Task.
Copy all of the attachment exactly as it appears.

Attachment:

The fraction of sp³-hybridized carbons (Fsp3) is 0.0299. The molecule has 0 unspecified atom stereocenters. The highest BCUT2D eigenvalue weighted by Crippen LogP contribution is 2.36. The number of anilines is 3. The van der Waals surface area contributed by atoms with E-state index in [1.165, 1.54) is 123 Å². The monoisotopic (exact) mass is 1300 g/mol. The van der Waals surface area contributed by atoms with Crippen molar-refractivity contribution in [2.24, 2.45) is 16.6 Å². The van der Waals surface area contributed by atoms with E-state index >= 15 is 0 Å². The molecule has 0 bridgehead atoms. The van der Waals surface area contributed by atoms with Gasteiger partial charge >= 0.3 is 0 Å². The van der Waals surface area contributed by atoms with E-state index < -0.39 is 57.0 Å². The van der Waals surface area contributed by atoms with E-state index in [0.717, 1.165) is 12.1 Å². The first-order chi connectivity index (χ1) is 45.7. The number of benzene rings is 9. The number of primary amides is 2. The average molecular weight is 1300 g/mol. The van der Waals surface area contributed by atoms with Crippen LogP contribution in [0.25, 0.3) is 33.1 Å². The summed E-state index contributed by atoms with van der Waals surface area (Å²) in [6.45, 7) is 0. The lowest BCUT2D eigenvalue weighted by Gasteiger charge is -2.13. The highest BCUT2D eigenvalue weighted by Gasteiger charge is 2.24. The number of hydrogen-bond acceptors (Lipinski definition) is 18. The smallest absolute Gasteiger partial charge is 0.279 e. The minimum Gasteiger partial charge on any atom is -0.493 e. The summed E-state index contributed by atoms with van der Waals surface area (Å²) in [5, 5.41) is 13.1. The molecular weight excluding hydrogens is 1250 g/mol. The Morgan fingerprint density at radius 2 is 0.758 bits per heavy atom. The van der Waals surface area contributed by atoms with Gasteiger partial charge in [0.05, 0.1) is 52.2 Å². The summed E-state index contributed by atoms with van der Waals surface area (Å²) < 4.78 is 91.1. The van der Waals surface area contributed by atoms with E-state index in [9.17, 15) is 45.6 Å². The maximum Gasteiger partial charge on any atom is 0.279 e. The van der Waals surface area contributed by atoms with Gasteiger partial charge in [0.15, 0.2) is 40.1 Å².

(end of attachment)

The fraction of sp³-hybridized carbons (Fsp3) is 0.0299. The molecule has 0 unspecified atom stereocenters. The highest BCUT2D eigenvalue weighted by Crippen LogP contribution is 2.36. The number of anilines is 3. The van der Waals surface area contributed by atoms with E-state index in [1.165, 1.54) is 123 Å². The monoisotopic (exact) mass is 1300 g/mol. The van der Waals surface area contributed by atoms with Crippen molar-refractivity contribution in [2.24, 2.45) is 16.6 Å². The van der Waals surface area contributed by atoms with E-state index >= 15 is 0 Å². The molecule has 0 bridgehead atoms. The van der Waals surface area contributed by atoms with Gasteiger partial charge >= 0.3 is 0 Å². The van der Waals surface area contributed by atoms with E-state index < -0.39 is 57.0 Å². The van der Waals surface area contributed by atoms with E-state index in [0.717, 1.165) is 12.1 Å². The first-order chi connectivity index (χ1) is 45.7. The number of benzene rings is 9. The number of primary amides is 2. The average molecular weight is 1300 g/mol. The van der Waals surface area contributed by atoms with Crippen LogP contribution in [0.25, 0.3) is 33.1 Å². The summed E-state index contributed by atoms with van der Waals surface area (Å²) in [6.45, 7) is 0. The lowest BCUT2D eigenvalue weighted by Gasteiger charge is -2.13. The highest BCUT2D eigenvalue weighted by Gasteiger charge is 2.24. The number of hydrogen-bond acceptors (Lipinski definition) is 18. The smallest absolute Gasteiger partial charge is 0.279 e. The minimum Gasteiger partial charge on any atom is -0.493 e. The summed E-state index contributed by atoms with van der Waals surface area (Å²) in [5, 5.41) is 13.1. The molecular weight excluding hydrogens is 1250 g/mol. The Morgan fingerprint density at radius 2 is 0.758 bits per heavy atom. The van der Waals surface area contributed by atoms with Gasteiger partial charge in [0.05, 0.1) is 52.2 Å². The summed E-state index contributed by atoms with van der Waals surface area (Å²) < 4.78 is 91.1. The van der Waals surface area contributed by atoms with E-state index in [9.17, 15) is 45.6 Å². The maximum Gasteiger partial charge on any atom is 0.279 e. The van der Waals surface area contributed by atoms with Gasteiger partial charge in [0.15, 0.2) is 40.1 Å².